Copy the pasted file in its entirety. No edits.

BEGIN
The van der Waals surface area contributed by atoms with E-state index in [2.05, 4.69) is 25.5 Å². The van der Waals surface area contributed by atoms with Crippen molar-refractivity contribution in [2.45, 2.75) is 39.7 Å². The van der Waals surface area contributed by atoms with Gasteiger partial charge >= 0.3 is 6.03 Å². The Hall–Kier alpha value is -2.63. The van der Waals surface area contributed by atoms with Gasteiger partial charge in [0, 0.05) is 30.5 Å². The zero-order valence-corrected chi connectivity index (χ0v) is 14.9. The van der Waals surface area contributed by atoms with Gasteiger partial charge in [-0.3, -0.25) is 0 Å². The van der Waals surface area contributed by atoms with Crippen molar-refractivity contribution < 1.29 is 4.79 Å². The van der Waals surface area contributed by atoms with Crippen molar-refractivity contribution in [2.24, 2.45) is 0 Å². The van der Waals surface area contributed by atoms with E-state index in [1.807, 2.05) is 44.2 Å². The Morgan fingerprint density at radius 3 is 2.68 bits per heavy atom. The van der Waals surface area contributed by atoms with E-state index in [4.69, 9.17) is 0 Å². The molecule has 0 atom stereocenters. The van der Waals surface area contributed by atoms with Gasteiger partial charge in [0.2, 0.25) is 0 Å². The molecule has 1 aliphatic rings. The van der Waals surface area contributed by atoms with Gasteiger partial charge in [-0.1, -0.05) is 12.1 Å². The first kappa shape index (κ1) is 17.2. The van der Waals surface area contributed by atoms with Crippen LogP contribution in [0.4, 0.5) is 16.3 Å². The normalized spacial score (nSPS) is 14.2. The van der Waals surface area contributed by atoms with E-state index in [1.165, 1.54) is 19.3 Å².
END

The van der Waals surface area contributed by atoms with E-state index in [2.05, 4.69) is 25.5 Å². The van der Waals surface area contributed by atoms with Crippen molar-refractivity contribution in [2.45, 2.75) is 39.7 Å². The van der Waals surface area contributed by atoms with Gasteiger partial charge >= 0.3 is 6.03 Å². The Hall–Kier alpha value is -2.63. The van der Waals surface area contributed by atoms with Gasteiger partial charge in [0, 0.05) is 30.5 Å². The zero-order valence-corrected chi connectivity index (χ0v) is 14.9. The van der Waals surface area contributed by atoms with Gasteiger partial charge in [-0.3, -0.25) is 0 Å². The van der Waals surface area contributed by atoms with Crippen molar-refractivity contribution < 1.29 is 4.79 Å². The van der Waals surface area contributed by atoms with Crippen molar-refractivity contribution in [2.24, 2.45) is 0 Å². The van der Waals surface area contributed by atoms with E-state index in [1.807, 2.05) is 44.2 Å². The Morgan fingerprint density at radius 3 is 2.68 bits per heavy atom. The van der Waals surface area contributed by atoms with E-state index in [4.69, 9.17) is 0 Å². The molecule has 0 atom stereocenters. The van der Waals surface area contributed by atoms with Gasteiger partial charge in [0.2, 0.25) is 0 Å². The molecule has 1 aliphatic rings. The van der Waals surface area contributed by atoms with Gasteiger partial charge in [-0.1, -0.05) is 12.1 Å². The first kappa shape index (κ1) is 17.2. The van der Waals surface area contributed by atoms with Crippen LogP contribution in [0.4, 0.5) is 16.3 Å². The normalized spacial score (nSPS) is 14.2. The van der Waals surface area contributed by atoms with E-state index in [1.165, 1.54) is 19.3 Å².